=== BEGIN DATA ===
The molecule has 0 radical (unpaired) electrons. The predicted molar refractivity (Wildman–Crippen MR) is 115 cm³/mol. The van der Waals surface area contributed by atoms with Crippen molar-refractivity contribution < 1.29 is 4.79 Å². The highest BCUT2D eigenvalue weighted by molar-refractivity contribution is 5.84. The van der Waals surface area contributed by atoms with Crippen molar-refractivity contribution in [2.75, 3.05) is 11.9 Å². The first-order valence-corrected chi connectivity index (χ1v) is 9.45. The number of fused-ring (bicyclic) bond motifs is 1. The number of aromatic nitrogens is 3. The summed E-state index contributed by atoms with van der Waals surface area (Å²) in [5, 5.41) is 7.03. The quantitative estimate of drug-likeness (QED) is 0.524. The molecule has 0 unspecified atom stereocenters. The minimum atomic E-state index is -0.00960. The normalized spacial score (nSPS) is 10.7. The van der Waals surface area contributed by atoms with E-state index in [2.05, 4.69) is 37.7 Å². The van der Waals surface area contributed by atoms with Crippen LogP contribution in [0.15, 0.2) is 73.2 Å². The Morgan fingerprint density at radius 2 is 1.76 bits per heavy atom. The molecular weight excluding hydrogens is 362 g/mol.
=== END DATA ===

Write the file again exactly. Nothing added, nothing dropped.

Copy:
The molecule has 0 radical (unpaired) electrons. The predicted molar refractivity (Wildman–Crippen MR) is 115 cm³/mol. The van der Waals surface area contributed by atoms with Crippen molar-refractivity contribution < 1.29 is 4.79 Å². The highest BCUT2D eigenvalue weighted by molar-refractivity contribution is 5.84. The van der Waals surface area contributed by atoms with Crippen molar-refractivity contribution in [2.75, 3.05) is 11.9 Å². The first-order valence-corrected chi connectivity index (χ1v) is 9.45. The number of fused-ring (bicyclic) bond motifs is 1. The number of aromatic nitrogens is 3. The summed E-state index contributed by atoms with van der Waals surface area (Å²) in [5, 5.41) is 7.03. The quantitative estimate of drug-likeness (QED) is 0.524. The molecule has 0 unspecified atom stereocenters. The minimum atomic E-state index is -0.00960. The normalized spacial score (nSPS) is 10.7. The van der Waals surface area contributed by atoms with E-state index in [2.05, 4.69) is 37.7 Å². The van der Waals surface area contributed by atoms with Crippen LogP contribution in [0.15, 0.2) is 73.2 Å². The Morgan fingerprint density at radius 2 is 1.76 bits per heavy atom. The molecular weight excluding hydrogens is 362 g/mol.